“The effects of aging are in some cases reversible and, if not completely escapable, at least subject to delay.”
Daniel J. Levitin is a neuroscientist, cognitive psychologist, and bestselling author. He is Founding Dean of Arts & Humanities at the Minerva Schools at KGI in San Francisco, and Professor Emeritus of psychology and neuroscience at McGill University.
When his latest book, Successful Aging, was selected for the latest season of the Next Big Idea Club, Daniel stopped by NBIC headquarters to offer an exclusive set of insights, one of which we’re proud to share below.
Aging is an irreversible and inescapable process. But the effects of aging are, in some cases, reversible and, if not completely escapable, at least subject to delay. There are many factors under our control—diet, sleep, regular visits to the doctor, social networks—but the single most important correlate of vibrant mental and physical health is physical activity.
This doesn’t mean the other correlates (diet and sleep, for instance) aren’t important—they are—and it doesn’t mean that if you engage in more physical activity, you don’t need to follow other healthy practices. What it does mean is that you might want to take physical activity seriously—particularly if, like many people, your attitude about getting active is “Yeah, yeah—I’ll start tomorrow.”
Physical activity is not the same as exercise. It’s as simple as moving around, interacting with the environment. Running has benefits, but so does walking, even with a cane or walker. The physical activity doesn’t need to resemble the kind of workout that twenty- or thirty-five-year-olds might do. It’s important to respect your body’s limits, and to consider age-related factors. Older adults should check with their doctors or work with a professional trainer to determine what kind of movement is right and appropriate for them.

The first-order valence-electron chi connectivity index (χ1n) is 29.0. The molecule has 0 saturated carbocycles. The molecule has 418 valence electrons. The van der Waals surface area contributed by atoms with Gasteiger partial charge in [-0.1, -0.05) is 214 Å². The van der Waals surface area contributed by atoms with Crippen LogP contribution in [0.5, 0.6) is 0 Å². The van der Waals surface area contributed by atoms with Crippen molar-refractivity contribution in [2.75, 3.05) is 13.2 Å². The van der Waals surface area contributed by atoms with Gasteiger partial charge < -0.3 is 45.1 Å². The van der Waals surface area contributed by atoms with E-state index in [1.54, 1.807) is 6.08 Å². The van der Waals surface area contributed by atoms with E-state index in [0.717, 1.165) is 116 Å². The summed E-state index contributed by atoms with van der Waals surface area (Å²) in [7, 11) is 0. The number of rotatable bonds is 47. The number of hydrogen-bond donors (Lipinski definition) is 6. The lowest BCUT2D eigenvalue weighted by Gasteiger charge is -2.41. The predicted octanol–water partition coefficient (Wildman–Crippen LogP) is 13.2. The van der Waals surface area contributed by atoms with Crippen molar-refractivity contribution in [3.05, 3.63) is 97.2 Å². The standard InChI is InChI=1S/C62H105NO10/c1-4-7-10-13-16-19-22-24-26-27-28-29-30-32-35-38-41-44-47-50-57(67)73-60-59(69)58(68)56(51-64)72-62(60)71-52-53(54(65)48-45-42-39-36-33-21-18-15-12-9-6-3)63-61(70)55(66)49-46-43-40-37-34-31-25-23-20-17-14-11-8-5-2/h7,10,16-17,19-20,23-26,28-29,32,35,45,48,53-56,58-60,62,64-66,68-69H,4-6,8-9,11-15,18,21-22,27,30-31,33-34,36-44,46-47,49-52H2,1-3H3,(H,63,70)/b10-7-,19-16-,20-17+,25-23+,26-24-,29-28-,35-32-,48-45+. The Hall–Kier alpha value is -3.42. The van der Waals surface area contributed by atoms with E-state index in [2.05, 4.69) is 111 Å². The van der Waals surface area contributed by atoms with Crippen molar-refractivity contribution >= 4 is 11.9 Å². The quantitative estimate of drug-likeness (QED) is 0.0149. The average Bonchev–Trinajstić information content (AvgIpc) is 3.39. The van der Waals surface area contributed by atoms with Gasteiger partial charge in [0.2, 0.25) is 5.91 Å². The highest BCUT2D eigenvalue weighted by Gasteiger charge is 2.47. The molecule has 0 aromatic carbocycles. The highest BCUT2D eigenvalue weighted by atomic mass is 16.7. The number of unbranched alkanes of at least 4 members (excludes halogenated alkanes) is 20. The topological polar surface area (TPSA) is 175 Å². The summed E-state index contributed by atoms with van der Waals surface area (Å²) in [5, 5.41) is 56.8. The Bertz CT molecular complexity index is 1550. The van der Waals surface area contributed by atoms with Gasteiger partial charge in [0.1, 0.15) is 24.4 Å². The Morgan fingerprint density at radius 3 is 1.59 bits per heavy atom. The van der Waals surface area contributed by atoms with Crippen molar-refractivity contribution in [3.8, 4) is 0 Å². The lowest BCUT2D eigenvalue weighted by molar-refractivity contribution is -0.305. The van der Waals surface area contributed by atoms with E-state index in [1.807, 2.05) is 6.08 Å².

“Even the teensiest, tiniest, barely measurable amount of physical activity helps.”
Ulrik Wisløff, the head of the Cardiac Exercise Research Group at the Norwegian University of Science and Technology, started something of a revolution about fifteen years ago when he published research showing that even a little bit of physical activity can be transformative for brain health and longevity. Wisløff has developed a high-intensity, short-interval program that confers many of the benefits of more conventional, serious workouts, and can be done just three days a week in sessions of about twenty minutes each. There’s thirty seconds to a minute of running, climbing stairs, or cycling, followed by a minute or two of cool-down activities, such as walking or slow pedaling, then repeat. The payoff for participants was significant, reducing the risk of heart attack or angina by up to 50 percent.
Even the teensiest, tiniest, barely measurable amount of physical activity helps. The very largest improvements we’ve seen for reducing risks of cardiovascular disease and diabetes, and improving memory, come not from moderately active people who engage in a more systematic and intense program, but from sedentary people who engage in the barest minimum of physical activity—even just getting up and walking a bit.
There are countless simple ways to incorporate physical activity into your life. Look to introduce small changes in your behavior, like parking your car in the last row instead of the first row at the grocery store, or climbing stairs instead of using the elevator. And whenever possible, go outside. Getting moving on a treadmill is good; walking around the neighborhood is better; walking in nature is the best.